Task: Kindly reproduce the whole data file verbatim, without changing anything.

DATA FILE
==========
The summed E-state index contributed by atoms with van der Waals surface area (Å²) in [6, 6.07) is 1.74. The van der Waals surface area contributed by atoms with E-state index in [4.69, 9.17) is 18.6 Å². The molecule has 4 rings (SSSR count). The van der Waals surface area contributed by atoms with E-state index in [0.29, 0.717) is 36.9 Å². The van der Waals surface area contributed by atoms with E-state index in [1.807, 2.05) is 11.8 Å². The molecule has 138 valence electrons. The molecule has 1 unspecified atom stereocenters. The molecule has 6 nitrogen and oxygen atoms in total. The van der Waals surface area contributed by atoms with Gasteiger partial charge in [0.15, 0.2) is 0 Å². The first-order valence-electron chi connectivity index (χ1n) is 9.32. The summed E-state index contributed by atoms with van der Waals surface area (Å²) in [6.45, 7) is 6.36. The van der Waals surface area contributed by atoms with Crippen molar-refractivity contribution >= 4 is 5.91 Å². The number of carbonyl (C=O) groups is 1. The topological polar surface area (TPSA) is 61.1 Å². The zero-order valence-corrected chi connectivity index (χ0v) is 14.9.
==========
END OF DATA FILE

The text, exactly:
The summed E-state index contributed by atoms with van der Waals surface area (Å²) in [6, 6.07) is 1.74. The van der Waals surface area contributed by atoms with E-state index in [4.69, 9.17) is 18.6 Å². The molecule has 4 rings (SSSR count). The van der Waals surface area contributed by atoms with E-state index in [0.29, 0.717) is 36.9 Å². The van der Waals surface area contributed by atoms with E-state index in [1.807, 2.05) is 11.8 Å². The molecule has 138 valence electrons. The molecule has 1 unspecified atom stereocenters. The molecule has 6 nitrogen and oxygen atoms in total. The van der Waals surface area contributed by atoms with Gasteiger partial charge in [0.15, 0.2) is 0 Å². The first-order valence-electron chi connectivity index (χ1n) is 9.32. The summed E-state index contributed by atoms with van der Waals surface area (Å²) in [6.45, 7) is 6.36. The van der Waals surface area contributed by atoms with Crippen molar-refractivity contribution >= 4 is 5.91 Å². The number of carbonyl (C=O) groups is 1. The topological polar surface area (TPSA) is 61.1 Å². The zero-order valence-corrected chi connectivity index (χ0v) is 14.9.